We Are All Flowers

Photo of flowers by Louis: https://www.pexels.com/photo/white-flowers-in-bloom-2101187/

Yesterday, I listened to one of my favorite writers in the entire world, Jhumpa Lahiri, talk to Sam Fragoso about watching her mother die until she was no longer there, like a flower that had finally withered away.

Then I discovered Weyes Blood, found on the latest podcast episode with Sam Fragoso and watched and listened to the latest song on YouTube: “God Turn Me Into a Flower.” It seems to be a montage of humanity in the last several decades in our country (USA)—anguish, beauty, joy, sadness, sickness, death, and violence.

What bittersweet synchronicity.

We are all flowers.

Delicate, and here for only but a short time.

We are all flowers.

What will we leave behind?

“God Turn Me Into A Flower”

Jhumpa Lahiri on Why She Writes:

“If I want to understand what moves me, what confuses me, what pains me—everything that makes me react, in short—I have to put it into words. Writing is my own way of absorbing and organizing life. Otherwise, it would terrify me, it would upset me too much.

What passes without being put into words, without being transformed and, in a certain sense, purified by the crucible of writing, has no meaning for me. Only words that endure seem real. They have a power, a value superior to us.”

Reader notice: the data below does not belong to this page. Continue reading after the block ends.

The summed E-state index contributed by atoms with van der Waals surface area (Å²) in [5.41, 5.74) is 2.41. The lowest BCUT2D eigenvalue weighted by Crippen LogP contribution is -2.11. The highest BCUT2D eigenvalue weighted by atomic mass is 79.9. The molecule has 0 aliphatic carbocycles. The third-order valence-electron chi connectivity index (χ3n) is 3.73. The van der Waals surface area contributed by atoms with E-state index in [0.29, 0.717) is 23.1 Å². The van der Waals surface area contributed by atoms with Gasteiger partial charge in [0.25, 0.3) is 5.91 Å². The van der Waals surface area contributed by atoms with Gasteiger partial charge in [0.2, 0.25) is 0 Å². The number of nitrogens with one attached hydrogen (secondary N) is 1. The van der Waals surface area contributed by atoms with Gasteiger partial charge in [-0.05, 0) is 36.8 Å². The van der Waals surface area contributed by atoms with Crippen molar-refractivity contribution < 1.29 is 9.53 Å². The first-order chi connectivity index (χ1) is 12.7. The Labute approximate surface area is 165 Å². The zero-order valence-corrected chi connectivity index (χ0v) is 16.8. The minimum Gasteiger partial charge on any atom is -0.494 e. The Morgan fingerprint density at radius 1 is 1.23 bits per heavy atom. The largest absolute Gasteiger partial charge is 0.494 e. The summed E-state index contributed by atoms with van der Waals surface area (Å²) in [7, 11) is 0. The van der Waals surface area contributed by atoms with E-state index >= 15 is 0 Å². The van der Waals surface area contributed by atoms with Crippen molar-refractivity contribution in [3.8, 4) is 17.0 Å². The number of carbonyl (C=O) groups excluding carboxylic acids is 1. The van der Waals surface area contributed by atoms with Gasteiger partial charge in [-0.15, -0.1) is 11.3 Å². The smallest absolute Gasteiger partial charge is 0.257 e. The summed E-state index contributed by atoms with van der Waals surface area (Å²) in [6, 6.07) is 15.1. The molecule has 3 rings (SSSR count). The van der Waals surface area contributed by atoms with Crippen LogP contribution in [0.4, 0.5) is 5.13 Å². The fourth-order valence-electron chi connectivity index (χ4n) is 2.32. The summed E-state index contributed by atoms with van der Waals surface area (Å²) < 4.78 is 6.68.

This quote made me weep. It’s why I write, why I journal, a way to process grief, unprocessed emotions, instead of repressing them or acting out in an Incredible Hulk sort of way that consumes yourself and hurts others in your path. Writing is a way to reduce chronic stress, which as I’ve learned recently reading Dr. Gabor Mate’s WHEN THE BODY SAYS NO, is one of the reasons many people fall prey to disease and illnesses such as cancer, ALS, MS and more. As a person who has struggled with people pleasing and being nice for most of my life, I’m learning more each day that when you can’t say no, your body will say no for you.

We are all flowers. We are delicate, we are beautiful, we are strong.
We are all flowers. We are destined to fade away.

What will we leave behind?

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